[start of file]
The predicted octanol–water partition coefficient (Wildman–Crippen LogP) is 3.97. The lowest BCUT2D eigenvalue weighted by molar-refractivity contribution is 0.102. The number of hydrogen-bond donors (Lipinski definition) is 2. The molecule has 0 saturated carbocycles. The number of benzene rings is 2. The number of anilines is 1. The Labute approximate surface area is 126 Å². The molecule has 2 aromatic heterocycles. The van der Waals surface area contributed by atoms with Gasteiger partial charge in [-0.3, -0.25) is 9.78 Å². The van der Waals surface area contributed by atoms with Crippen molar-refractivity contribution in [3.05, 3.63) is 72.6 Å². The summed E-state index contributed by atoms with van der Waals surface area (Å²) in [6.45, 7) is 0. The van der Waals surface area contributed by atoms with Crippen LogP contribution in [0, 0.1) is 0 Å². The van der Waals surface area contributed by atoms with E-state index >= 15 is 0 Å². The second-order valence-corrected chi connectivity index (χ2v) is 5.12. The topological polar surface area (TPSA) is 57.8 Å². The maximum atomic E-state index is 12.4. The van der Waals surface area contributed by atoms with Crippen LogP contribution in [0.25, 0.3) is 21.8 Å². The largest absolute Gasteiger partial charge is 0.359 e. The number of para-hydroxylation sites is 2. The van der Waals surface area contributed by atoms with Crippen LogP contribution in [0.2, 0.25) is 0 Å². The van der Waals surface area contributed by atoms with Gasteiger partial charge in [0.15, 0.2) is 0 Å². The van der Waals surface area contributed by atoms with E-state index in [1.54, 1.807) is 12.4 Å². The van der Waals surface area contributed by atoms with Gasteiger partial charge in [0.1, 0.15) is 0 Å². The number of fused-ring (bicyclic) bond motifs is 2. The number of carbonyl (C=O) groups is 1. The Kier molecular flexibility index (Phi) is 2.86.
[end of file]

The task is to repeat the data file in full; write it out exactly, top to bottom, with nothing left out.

The predicted octanol–water partition coefficient (Wildman–Crippen LogP) is 3.97. The lowest BCUT2D eigenvalue weighted by molar-refractivity contribution is 0.102. The number of hydrogen-bond donors (Lipinski definition) is 2. The molecule has 0 saturated carbocycles. The number of benzene rings is 2. The number of anilines is 1. The Labute approximate surface area is 126 Å². The molecule has 2 aromatic heterocycles. The van der Waals surface area contributed by atoms with Gasteiger partial charge in [-0.3, -0.25) is 9.78 Å². The van der Waals surface area contributed by atoms with Crippen molar-refractivity contribution in [3.05, 3.63) is 72.6 Å². The summed E-state index contributed by atoms with van der Waals surface area (Å²) in [6.45, 7) is 0. The van der Waals surface area contributed by atoms with Crippen LogP contribution in [0, 0.1) is 0 Å². The van der Waals surface area contributed by atoms with E-state index >= 15 is 0 Å². The second-order valence-corrected chi connectivity index (χ2v) is 5.12. The topological polar surface area (TPSA) is 57.8 Å². The maximum atomic E-state index is 12.4. The van der Waals surface area contributed by atoms with Crippen LogP contribution in [0.25, 0.3) is 21.8 Å². The largest absolute Gasteiger partial charge is 0.359 e. The number of para-hydroxylation sites is 2. The van der Waals surface area contributed by atoms with Crippen LogP contribution in [0.2, 0.25) is 0 Å². The van der Waals surface area contributed by atoms with Gasteiger partial charge in [0.15, 0.2) is 0 Å². The van der Waals surface area contributed by atoms with E-state index in [1.54, 1.807) is 12.4 Å². The van der Waals surface area contributed by atoms with Gasteiger partial charge in [0.1, 0.15) is 0 Å². The number of fused-ring (bicyclic) bond motifs is 2. The number of carbonyl (C=O) groups is 1. The Kier molecular flexibility index (Phi) is 2.86.